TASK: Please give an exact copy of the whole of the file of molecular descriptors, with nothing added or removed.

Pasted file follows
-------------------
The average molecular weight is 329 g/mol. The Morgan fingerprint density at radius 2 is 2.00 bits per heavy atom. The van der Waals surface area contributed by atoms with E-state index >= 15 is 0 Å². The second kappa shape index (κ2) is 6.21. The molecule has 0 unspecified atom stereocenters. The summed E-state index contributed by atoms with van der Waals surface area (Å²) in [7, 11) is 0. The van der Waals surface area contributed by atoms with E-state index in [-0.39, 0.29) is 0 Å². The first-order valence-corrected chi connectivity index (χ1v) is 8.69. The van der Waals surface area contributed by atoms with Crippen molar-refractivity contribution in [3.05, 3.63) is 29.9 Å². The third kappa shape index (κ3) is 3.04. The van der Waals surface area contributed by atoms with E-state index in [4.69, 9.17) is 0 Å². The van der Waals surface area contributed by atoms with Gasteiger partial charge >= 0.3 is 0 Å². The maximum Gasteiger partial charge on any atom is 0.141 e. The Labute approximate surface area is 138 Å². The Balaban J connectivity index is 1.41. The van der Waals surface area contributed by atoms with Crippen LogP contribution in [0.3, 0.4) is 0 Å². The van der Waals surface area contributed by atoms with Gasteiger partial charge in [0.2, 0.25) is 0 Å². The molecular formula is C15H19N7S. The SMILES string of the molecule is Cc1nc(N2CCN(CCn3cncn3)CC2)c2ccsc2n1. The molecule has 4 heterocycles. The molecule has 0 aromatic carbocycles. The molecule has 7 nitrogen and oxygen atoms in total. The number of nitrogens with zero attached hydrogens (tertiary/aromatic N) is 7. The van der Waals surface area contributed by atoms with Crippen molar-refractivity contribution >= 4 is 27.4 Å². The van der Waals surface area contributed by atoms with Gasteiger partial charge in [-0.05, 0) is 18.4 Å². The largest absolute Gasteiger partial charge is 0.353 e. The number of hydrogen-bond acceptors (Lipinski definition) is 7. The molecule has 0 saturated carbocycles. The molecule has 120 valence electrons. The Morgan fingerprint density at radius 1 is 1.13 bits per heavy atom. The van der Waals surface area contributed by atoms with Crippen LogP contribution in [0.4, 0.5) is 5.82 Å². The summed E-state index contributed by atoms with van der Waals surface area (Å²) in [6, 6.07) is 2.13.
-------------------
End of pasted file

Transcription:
The average molecular weight is 329 g/mol. The Morgan fingerprint density at radius 2 is 2.00 bits per heavy atom. The van der Waals surface area contributed by atoms with E-state index >= 15 is 0 Å². The second kappa shape index (κ2) is 6.21. The molecule has 0 unspecified atom stereocenters. The summed E-state index contributed by atoms with van der Waals surface area (Å²) in [7, 11) is 0. The van der Waals surface area contributed by atoms with E-state index in [-0.39, 0.29) is 0 Å². The first-order valence-corrected chi connectivity index (χ1v) is 8.69. The van der Waals surface area contributed by atoms with Crippen molar-refractivity contribution in [3.05, 3.63) is 29.9 Å². The third kappa shape index (κ3) is 3.04. The van der Waals surface area contributed by atoms with E-state index in [4.69, 9.17) is 0 Å². The van der Waals surface area contributed by atoms with Gasteiger partial charge >= 0.3 is 0 Å². The maximum Gasteiger partial charge on any atom is 0.141 e. The Labute approximate surface area is 138 Å². The Balaban J connectivity index is 1.41. The van der Waals surface area contributed by atoms with Crippen LogP contribution in [0.3, 0.4) is 0 Å². The van der Waals surface area contributed by atoms with Gasteiger partial charge in [0.2, 0.25) is 0 Å². The molecular formula is C15H19N7S. The SMILES string of the molecule is Cc1nc(N2CCN(CCn3cncn3)CC2)c2ccsc2n1. The molecule has 4 heterocycles. The molecule has 0 aromatic carbocycles. The molecule has 7 nitrogen and oxygen atoms in total. The number of nitrogens with zero attached hydrogens (tertiary/aromatic N) is 7. The van der Waals surface area contributed by atoms with Crippen molar-refractivity contribution >= 4 is 27.4 Å². The van der Waals surface area contributed by atoms with Gasteiger partial charge in [-0.05, 0) is 18.4 Å². The largest absolute Gasteiger partial charge is 0.353 e. The number of hydrogen-bond acceptors (Lipinski definition) is 7. The molecule has 0 saturated carbocycles. The molecule has 120 valence electrons. The Morgan fingerprint density at radius 1 is 1.13 bits per heavy atom. The van der Waals surface area contributed by atoms with Crippen LogP contribution in [0.4, 0.5) is 5.82 Å². The summed E-state index contributed by atoms with van der Waals surface area (Å²) in [6, 6.07) is 2.13.